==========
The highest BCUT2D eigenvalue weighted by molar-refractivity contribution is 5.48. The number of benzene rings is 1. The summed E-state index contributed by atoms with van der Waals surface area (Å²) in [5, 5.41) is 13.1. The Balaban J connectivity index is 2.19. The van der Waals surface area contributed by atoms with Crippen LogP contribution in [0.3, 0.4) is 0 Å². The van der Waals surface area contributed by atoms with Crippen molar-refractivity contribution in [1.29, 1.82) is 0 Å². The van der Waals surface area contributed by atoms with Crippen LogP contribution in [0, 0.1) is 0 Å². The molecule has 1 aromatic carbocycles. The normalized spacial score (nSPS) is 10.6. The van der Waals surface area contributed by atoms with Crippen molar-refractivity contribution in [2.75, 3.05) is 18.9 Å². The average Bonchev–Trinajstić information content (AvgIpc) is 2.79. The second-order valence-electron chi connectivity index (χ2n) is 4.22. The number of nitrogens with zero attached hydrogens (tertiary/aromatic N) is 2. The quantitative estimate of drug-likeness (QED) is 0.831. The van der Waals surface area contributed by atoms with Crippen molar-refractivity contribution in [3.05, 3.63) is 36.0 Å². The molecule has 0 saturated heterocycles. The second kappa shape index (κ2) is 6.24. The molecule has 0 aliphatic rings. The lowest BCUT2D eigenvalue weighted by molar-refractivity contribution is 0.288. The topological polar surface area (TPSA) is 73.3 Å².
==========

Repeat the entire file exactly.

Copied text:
The highest BCUT2D eigenvalue weighted by molar-refractivity contribution is 5.48. The number of benzene rings is 1. The summed E-state index contributed by atoms with van der Waals surface area (Å²) in [5, 5.41) is 13.1. The Balaban J connectivity index is 2.19. The van der Waals surface area contributed by atoms with Crippen LogP contribution in [0.3, 0.4) is 0 Å². The van der Waals surface area contributed by atoms with Crippen molar-refractivity contribution in [1.29, 1.82) is 0 Å². The van der Waals surface area contributed by atoms with Crippen LogP contribution in [0, 0.1) is 0 Å². The molecule has 1 aromatic carbocycles. The normalized spacial score (nSPS) is 10.6. The van der Waals surface area contributed by atoms with Crippen molar-refractivity contribution in [2.75, 3.05) is 18.9 Å². The average Bonchev–Trinajstić information content (AvgIpc) is 2.79. The second-order valence-electron chi connectivity index (χ2n) is 4.22. The number of nitrogens with zero attached hydrogens (tertiary/aromatic N) is 2. The quantitative estimate of drug-likeness (QED) is 0.831. The van der Waals surface area contributed by atoms with Crippen molar-refractivity contribution in [3.05, 3.63) is 36.0 Å². The molecule has 0 saturated heterocycles. The second kappa shape index (κ2) is 6.24. The molecule has 0 aliphatic rings. The lowest BCUT2D eigenvalue weighted by molar-refractivity contribution is 0.288. The topological polar surface area (TPSA) is 73.3 Å².